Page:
Bob Woodward: 

But we want to go before that moment.

Donald Trump:   

Before that? Okay, because that was really . . .  .

Bob Woodward: 

Because, other words, there’s an internal Donald with Donald.

Robert Costa:

Maybe late 2014 or before you started hiring people?

Donald Trump: 

Well, but that was — okay, but I will tell you, until the very end. . . . You know, I have a good life. I built a great company. It’s been amazingly — I’m sure you looked at the numbers. I have very little debt, tremendous assets. And great cash flows. I have a wonderful family. Ivanka just had a baby. Doing this is not the easiest thing in the world to do. People have — many of my friends, very successful people, have said, “Why would you do this?”

Bob Woodward: 

So is there a linchpin moment, Mr. Trump, where it went from maybe to yes, I’m going to do this? And when was that?

Donald Trump:

Yeah. I would really say it was at the beginning of last year, like in January of last year. And there were a couple of times. One was, I was doing a lot of deals. I was looking at very seriously one time, not — they say, oh, he looked at it for many — I really, no. I made a speech at the end of the ’80s in New Hampshire, but it was really a speech that was, it was not a political speech. But because it happened to be in New Hampshire . . .  .

Bob Woodward: 

And that guy was trying to draft you.

Donald Trump: 

And he was a very nice guy. But he asked me. And he was so intent, and I made a speech. It was not a political speech, anyway, and I forgot about it.

Bob Woodward: 

And that was the real possibility? Or the first . . .  .

Donald Trump: 

Well no, the real possibility was the Romney time, or the Romney term. This last one four years ago. I looked at that, really. I never looked at it seriously then. I was building my business, I was doing well. And I went up to New Hampshire, made a speech. And because it was in New Hampshire, it was sort of like, Trump is going to run. And since then people have said, Trump is going to run. I never was interested. I could almost say at all, gave it very little thought, other than the last time, where Romney was running.•

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trumpani8359

Donald Trump wants to make America great again. You remember those halcyon days, right? Girls Gone Wild entrepreneur Joe Francis had not yet been incarcerated, the Bumfight producers hadn’t been sued and the hazards of Purple Drank were not fully appreciated. It was 2011, and it was ours.

Mitt Romney’s biggest moral failing during the last Presidential campaign may have been his dalliance with Birtherism stemming from his partnership with the megalomaniac Trump, but his greatest practical misstep was decrying government investment in alternative energy, going so far as to bury Tesla which had received a loan from the Obama stimulus. Elon Musk’s outfit wasn’t insolvent like Solyndra, paid back the borrowed money early and will be providing thousands of good jobs for Americans in its battery and solar plants in Nevada and New York. That is, of course, not even mentioning the dire need for replacing fossil fuels as we heat and melt even faster than feared.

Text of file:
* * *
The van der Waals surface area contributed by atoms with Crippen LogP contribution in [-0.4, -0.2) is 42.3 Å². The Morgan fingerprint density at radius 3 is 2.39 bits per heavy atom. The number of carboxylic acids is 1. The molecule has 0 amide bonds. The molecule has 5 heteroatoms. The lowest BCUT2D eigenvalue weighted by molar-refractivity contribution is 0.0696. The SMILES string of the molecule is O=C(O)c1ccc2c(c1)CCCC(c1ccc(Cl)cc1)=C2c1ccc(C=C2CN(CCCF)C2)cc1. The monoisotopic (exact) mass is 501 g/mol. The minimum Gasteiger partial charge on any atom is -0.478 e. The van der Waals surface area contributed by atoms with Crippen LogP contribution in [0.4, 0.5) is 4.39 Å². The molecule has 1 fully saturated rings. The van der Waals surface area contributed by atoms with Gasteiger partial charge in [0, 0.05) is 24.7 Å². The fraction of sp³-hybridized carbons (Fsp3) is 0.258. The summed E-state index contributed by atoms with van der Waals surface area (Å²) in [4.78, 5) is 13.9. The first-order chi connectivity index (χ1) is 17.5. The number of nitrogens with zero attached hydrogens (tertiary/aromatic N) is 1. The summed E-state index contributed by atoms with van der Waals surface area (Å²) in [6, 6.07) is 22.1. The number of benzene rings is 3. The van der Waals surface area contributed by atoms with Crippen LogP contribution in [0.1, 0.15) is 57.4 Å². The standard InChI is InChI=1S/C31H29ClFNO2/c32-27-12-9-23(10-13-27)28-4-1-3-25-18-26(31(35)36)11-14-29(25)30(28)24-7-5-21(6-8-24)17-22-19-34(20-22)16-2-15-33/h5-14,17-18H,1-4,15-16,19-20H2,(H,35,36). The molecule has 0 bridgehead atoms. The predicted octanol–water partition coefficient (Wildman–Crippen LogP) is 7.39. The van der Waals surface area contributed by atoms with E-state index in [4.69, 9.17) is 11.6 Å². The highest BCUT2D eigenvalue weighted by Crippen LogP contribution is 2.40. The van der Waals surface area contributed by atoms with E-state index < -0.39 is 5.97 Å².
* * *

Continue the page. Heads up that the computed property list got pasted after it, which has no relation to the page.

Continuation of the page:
This stance is but one of the disastrous decisions the GOP has doubled down on in the current egregious election season, with Trump the leader of the ugly mob. No, he didn’t start it, but he boiled the lies down to their purest and most dangerous form, selling the return of yesterday’s manufacturing base when it’s tomorrow’s high-tech positions that must be won.

From Issie Lapowsky’s Wired piece about the blowhard’s bad ideas about Apple and economics:

Still, it stands to reason that Trump would cling to this talking point. His campaign, exit polls show, has been largely buoyed by the populist anger of the so-called white working class, roughly defined as white working adults without a college degree. These are the people who once staffed the factories of the Rust Belt and the mines of coal country, and their opportunities have taken a big hit from the flow of manufacturing jobs overseas, as well as competition from new generations of immigrants and the rise of technology as a more efficient substitute for manual labor.

The number of voters who meet the “white working class” definition is shrinking. In 1980, 65 percent of voters were white and lacked a college education. In 2012, it was just 36 percent. But it’s been a powerful constituency for Trump, nonetheless, one that he’d be far less dominant without.

Which is why, despite the fact that as a businessman Trump is likely all too aware that upending Apple’s supply chain would be unfeasible, he continues to make grand claims about the company. With this promise, Trump is pandering to his base, promising to restore the kinds of jobs that were once a key part of the American Dream.

But Trump’s promises if realized, would actually hurt the very people he’s promising to help, experts say. That’s because today, those once dependable jobs on the assembly line have been reduced to low-wage, low-skill commodity labor. If Trump—or any of the presidential candidates—really want to help the working class, researchers say, they would be wise to focus less on the types of jobs the US has already lost and more on the industries the US is uniquely poised to create.

Forget Apple. Focus on Tesla